13. 13. Use Case: Information Seeker  Radiologist seeks optimal follow up interval for nodule on hi-res chest CT  Enters RadLex terms describing nodule and clinical history  Receives web page listing links to relevant information
  14. 14. Use Case: Information Seeker  Web page listing relevant:  MedLine citations  RSNA meeting content (refresher courses, scientific abstracts)  RSNA full-text journal articles  MIRC teaching files  Professional standards  Relevant billing codes
  15. 15. Use Case: Reporting Advisor  Radiologist is using an automated reporting system to report a case  Decision support system is running in the background  Decision support system has been tracking RadLex term co-occurrence over time  Radiologist describes a lung cancer on chest X-ray using RadLex terms
  16. 16. Use Case: Reporting Advisor  DSS suggests features to look for in the image  DSS lists ranked differential diagnosis
  17. 17. Medical Lexicons for Radiology  UMLS (National Library of Medicine)  SNOMED-RT (College of American Pathology)  Index for Radiological Diagnoses (ACR)  NCI Common Data Elements (CDEs)  Subspecialty lexicons: ACR BI-RADSTM , ASSR-intervertebral disks, Fleischner, ...  Coding schemes: ICD, CPT, LOINC
  18. 18. Medical Lexicons: Completeness for Radiology 0% 20% 40% 60% 80% 100% SNOMED UMLS ACR Index LSVT Percent of imaging terms in lexicon: Bell & Greenes, AMIA Proceedings:216, 1994 Humphreys et al, JAMIA 4:484, 1997.
  19. 19. ACR Index Demo
  20. 20. ACR Index Limitations  Two “fields”: Anatomy, Pathology  Semantics embedded in identifiers  Designed for “off-line” teaching files  Coarse hierarchy  Static categories for findings
  21. 21. What is RadLex ?  Joint effort with professional organizations and standards bodies ACR, Fleischner, STR, DICOM, NLM  Harmonize lexicon development efforts Unifying framework for concepts and terms Common development process Harmonize/collaborate  Result: a freely-available resource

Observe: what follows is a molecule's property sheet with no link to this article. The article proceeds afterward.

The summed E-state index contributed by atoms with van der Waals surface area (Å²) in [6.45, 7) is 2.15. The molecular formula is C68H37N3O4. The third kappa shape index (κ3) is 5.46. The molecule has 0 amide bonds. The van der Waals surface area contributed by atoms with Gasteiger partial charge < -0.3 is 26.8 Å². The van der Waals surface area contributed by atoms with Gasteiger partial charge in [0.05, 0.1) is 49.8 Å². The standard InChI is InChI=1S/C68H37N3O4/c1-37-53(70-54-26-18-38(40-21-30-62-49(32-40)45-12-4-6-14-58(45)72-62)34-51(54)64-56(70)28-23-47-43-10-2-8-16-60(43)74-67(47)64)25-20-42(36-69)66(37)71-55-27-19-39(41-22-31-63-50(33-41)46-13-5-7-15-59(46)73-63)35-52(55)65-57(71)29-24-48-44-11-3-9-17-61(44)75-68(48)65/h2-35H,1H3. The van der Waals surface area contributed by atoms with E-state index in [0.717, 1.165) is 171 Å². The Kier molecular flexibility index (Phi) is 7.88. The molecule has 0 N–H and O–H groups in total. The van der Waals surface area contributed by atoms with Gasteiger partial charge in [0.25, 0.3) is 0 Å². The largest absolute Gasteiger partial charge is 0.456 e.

22. 22. RSNA Organizational Structure RadLex Steering Committee RadLex Thoracic Lexicon Devel. Committee Other RadLex Lexicon Devel. Committees …
  23. 23. Collaborative Process Task RSNA Partner Common lexicon framework X Common development process X Select committee members X X Create draft lexicons X Provide informatics tools X Support meetings, conf. calls X Review and refine lexicons X X Establish on-line availability X Disseminate new lexicon X X Liaison to standards, govt. orgs. X
  24. 24. Desirable Properties of a Lexicon Donald Harrington, M.D. Professor and Chair, Department of Radiology, State University of New York-Stony Brook
  25. 25. Organization of the RadLex System January 29, 2015 Curtis P. Langlotz, MD, PhD
  26. 26. Lexicon Terminology Vocabulary Dictionary Glossary
  27. 27. The Lexicon Development Process
  28. 28. Lexicon Development Process (1) Texts Journal Articles Existing Lexicons And DBs Informatics Imaging Standards Lexicon Steering Committee Primary Data Sources Draft Lexicon